America 850 ton*, Canada ISO tons,
Amtratia &5U tona and Europe SAO ions.
The remaining t*»n* came from Japan,
tin* East I tulle j. ami Africa. Thin* 88
|w*r cent of the total was from the mines
of the New World and lens than 0 per
cent those of Europe.
The production of mica in the United
Htatttwaa Urn by '2,500 tin* in 1880
M»*nlrtlflW*t.   On th* other hand, the
I demand for it ia increasing and the
I imports in !»*♦ amounted in value to
j t27»l,t»J«« agsintt I1IW.UO0 in taw*.   It
j would seem aa if mining it should be a
ttty profitable industry.  The principal
,*.'."'"'"•"»"    1«/-«l;tS«a    mto    *f».»f   tfsmti.
shire, North Carolina, South Carolina
and New Mexico.   During 1888 (A tons
of sheet mica were produced and brought
IIU8,!IM at the mine, or |l,«00 per ton,
while 4,000 tent of scrap mica were pro*
ffn^t snd sold for tW.IWI, or *i W> per
ton   During l**K», »n account of the
J Ui^£i i/re^uro of foreign frnportatfons,
| only .^l tons of sh«*«*<». were produced
an4 th** priee fell u» *l ,»»> p-r tnn; and
j I..W tona nf scrap mica, bnr if brought
alwut l-*»«ton.
Debates to Ottawa
I Important Steps Taken to Induce the Govern*
ment to Act in the Lead Problem.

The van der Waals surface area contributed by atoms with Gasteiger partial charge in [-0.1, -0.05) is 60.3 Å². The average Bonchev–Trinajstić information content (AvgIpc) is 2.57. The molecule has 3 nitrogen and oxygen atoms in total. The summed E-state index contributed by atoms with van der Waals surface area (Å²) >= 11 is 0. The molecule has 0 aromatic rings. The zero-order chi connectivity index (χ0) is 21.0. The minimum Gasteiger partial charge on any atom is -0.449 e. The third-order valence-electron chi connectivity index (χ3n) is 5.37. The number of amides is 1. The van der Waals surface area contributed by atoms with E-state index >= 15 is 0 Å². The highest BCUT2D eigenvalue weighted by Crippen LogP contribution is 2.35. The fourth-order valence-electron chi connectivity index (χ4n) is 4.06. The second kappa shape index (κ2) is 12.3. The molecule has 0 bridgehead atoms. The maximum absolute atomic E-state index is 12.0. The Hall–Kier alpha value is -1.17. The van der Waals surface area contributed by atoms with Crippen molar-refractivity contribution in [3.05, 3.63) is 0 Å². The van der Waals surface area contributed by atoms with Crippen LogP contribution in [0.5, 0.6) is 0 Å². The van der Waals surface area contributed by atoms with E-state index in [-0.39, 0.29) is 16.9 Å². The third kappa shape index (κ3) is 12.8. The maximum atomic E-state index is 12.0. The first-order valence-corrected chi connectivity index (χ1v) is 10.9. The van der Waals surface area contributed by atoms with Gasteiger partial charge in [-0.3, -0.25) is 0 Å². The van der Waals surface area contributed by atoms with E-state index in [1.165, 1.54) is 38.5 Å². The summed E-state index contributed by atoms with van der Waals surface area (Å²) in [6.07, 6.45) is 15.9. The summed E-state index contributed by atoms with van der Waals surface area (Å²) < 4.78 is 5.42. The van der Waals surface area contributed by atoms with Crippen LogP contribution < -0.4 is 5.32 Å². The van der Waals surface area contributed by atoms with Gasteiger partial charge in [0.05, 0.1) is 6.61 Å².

The Kootenay Boards of Trade have
taken prompt action looking to the
betterment of the smelter situation. It
is proposed by the Kaslo Board to have
representative mining and business
men selected from all the mining camps
in Kootenay to go in a body to Ottawa
and present to the Dominion house the
vital need of the Government coming
promptly to the assistance of the mining
industry, by offering a bonus to induce
the erection of refineries for the treatment of the product of our silver-lead
mines. The proposed action is greatly
favored by all parties, and, if not carried
out on as large a scale as has been proposed, there is no doubt that some step
in this direction will be made, and the
importance of the matter brought before the Government.» Sandon has already taken steps in the right direction.
The Mine Owners' Association has resolved to send to Ottawa at least three
delegates. The Miners' Union will undoubtedly send one and the' city may
"s^dlll^^Otuerclmps'areTesponding
as readily.
As evidence of the earnestness ' of
the Kaslo Board of Trade the following